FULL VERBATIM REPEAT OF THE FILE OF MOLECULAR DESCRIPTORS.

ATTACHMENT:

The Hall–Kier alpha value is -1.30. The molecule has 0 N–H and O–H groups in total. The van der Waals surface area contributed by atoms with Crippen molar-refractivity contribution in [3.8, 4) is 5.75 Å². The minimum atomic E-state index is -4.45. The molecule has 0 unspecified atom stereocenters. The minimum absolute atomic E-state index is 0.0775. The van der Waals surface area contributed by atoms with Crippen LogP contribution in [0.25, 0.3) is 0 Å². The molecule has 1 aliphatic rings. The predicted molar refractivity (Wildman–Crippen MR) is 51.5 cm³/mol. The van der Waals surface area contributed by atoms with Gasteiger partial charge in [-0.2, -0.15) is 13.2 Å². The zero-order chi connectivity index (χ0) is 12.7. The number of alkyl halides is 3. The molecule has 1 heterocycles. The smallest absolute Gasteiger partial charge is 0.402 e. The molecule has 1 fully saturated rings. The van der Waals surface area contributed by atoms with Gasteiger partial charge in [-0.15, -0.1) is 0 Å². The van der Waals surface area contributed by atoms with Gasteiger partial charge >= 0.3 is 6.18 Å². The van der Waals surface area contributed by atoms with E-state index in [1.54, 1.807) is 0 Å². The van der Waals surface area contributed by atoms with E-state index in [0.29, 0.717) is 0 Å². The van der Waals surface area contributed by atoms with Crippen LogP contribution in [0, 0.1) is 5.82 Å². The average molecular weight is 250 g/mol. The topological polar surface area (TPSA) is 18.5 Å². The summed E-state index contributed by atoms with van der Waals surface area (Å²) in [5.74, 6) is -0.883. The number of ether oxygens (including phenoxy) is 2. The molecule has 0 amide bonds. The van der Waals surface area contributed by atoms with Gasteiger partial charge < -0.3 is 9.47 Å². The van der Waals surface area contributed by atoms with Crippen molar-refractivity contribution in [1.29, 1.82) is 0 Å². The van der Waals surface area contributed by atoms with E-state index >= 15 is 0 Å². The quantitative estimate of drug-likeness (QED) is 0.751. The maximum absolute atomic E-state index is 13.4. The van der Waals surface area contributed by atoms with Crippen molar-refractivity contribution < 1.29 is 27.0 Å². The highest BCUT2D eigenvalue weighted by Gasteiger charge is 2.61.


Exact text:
The Hall–Kier alpha value is -1.30. The molecule has 0 N–H and O–H groups in total. The van der Waals surface area contributed by atoms with Crippen molar-refractivity contribution in [3.8, 4) is 5.75 Å². The minimum atomic E-state index is -4.45. The molecule has 0 unspecified atom stereocenters. The minimum absolute atomic E-state index is 0.0775. The van der Waals surface area contributed by atoms with Crippen LogP contribution in [0.25, 0.3) is 0 Å². The molecule has 1 aliphatic rings. The predicted molar refractivity (Wildman–Crippen MR) is 51.5 cm³/mol. The van der Waals surface area contributed by atoms with Gasteiger partial charge in [-0.2, -0.15) is 13.2 Å². The zero-order chi connectivity index (χ0) is 12.7. The number of alkyl halides is 3. The molecule has 1 heterocycles. The smallest absolute Gasteiger partial charge is 0.402 e. The molecule has 1 fully saturated rings. The van der Waals surface area contributed by atoms with Gasteiger partial charge in [-0.15, -0.1) is 0 Å². The van der Waals surface area contributed by atoms with Gasteiger partial charge >= 0.3 is 6.18 Å². The van der Waals surface area contributed by atoms with E-state index in [1.54, 1.807) is 0 Å². The van der Waals surface area contributed by atoms with E-state index in [0.29, 0.717) is 0 Å². The van der Waals surface area contributed by atoms with Crippen LogP contribution in [0, 0.1) is 5.82 Å². The average molecular weight is 250 g/mol. The topological polar surface area (TPSA) is 18.5 Å². The summed E-state index contributed by atoms with van der Waals surface area (Å²) in [5.74, 6) is -0.883. The number of ether oxygens (including phenoxy) is 2. The molecule has 0 amide bonds. The van der Waals surface area contributed by atoms with Gasteiger partial charge < -0.3 is 9.47 Å². The van der Waals surface area contributed by atoms with Crippen molar-refractivity contribution in [1.29, 1.82) is 0 Å². The van der Waals surface area contributed by atoms with E-state index >= 15 is 0 Å². The quantitative estimate of drug-likeness (QED) is 0.751. The maximum absolute atomic E-state index is 13.4. The van der Waals surface area contributed by atoms with Crippen molar-refractivity contribution < 1.29 is 27.0 Å². The highest BCUT2D eigenvalue weighted by Gasteiger charge is 2.61.